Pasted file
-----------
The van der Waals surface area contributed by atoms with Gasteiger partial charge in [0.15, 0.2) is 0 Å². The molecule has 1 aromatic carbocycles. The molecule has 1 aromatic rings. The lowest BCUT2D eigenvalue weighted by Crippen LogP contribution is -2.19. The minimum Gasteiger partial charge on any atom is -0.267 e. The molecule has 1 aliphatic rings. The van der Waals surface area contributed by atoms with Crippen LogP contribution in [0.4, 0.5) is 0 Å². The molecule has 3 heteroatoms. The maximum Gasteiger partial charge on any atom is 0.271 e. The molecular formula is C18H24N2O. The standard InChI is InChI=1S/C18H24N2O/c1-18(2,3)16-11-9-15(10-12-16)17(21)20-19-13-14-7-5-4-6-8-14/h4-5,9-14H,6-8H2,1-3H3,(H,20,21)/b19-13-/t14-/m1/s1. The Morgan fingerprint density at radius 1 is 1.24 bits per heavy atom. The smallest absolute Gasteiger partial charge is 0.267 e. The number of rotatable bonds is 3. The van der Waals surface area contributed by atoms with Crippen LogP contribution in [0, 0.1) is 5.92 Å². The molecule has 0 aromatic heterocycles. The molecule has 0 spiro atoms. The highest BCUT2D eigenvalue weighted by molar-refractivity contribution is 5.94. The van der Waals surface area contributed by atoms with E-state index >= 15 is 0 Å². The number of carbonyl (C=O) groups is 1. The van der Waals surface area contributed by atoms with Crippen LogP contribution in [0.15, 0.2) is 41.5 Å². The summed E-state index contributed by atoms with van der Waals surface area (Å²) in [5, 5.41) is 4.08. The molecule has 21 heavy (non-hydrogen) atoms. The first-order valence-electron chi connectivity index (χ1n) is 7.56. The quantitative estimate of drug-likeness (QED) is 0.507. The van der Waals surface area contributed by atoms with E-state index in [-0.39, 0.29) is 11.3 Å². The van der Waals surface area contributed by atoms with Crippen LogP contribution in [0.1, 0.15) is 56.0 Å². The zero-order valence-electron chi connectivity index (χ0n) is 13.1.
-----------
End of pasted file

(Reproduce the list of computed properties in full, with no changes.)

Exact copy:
The van der Waals surface area contributed by atoms with Gasteiger partial charge in [0.15, 0.2) is 0 Å². The molecule has 1 aromatic carbocycles. The molecule has 1 aromatic rings. The lowest BCUT2D eigenvalue weighted by Crippen LogP contribution is -2.19. The minimum Gasteiger partial charge on any atom is -0.267 e. The molecule has 1 aliphatic rings. The van der Waals surface area contributed by atoms with Crippen LogP contribution in [0.4, 0.5) is 0 Å². The molecule has 3 heteroatoms. The maximum Gasteiger partial charge on any atom is 0.271 e. The molecular formula is C18H24N2O. The standard InChI is InChI=1S/C18H24N2O/c1-18(2,3)16-11-9-15(10-12-16)17(21)20-19-13-14-7-5-4-6-8-14/h4-5,9-14H,6-8H2,1-3H3,(H,20,21)/b19-13-/t14-/m1/s1. The Morgan fingerprint density at radius 1 is 1.24 bits per heavy atom. The smallest absolute Gasteiger partial charge is 0.267 e. The number of rotatable bonds is 3. The van der Waals surface area contributed by atoms with Crippen LogP contribution in [0, 0.1) is 5.92 Å². The molecule has 0 aromatic heterocycles. The molecule has 0 spiro atoms. The highest BCUT2D eigenvalue weighted by molar-refractivity contribution is 5.94. The van der Waals surface area contributed by atoms with E-state index >= 15 is 0 Å². The number of carbonyl (C=O) groups is 1. The van der Waals surface area contributed by atoms with Crippen LogP contribution in [0.15, 0.2) is 41.5 Å². The summed E-state index contributed by atoms with van der Waals surface area (Å²) in [5, 5.41) is 4.08. The molecule has 21 heavy (non-hydrogen) atoms. The first-order valence-electron chi connectivity index (χ1n) is 7.56. The quantitative estimate of drug-likeness (QED) is 0.507. The van der Waals surface area contributed by atoms with E-state index in [-0.39, 0.29) is 11.3 Å². The van der Waals surface area contributed by atoms with Crippen LogP contribution in [0.1, 0.15) is 56.0 Å². The zero-order valence-electron chi connectivity index (χ0n) is 13.1.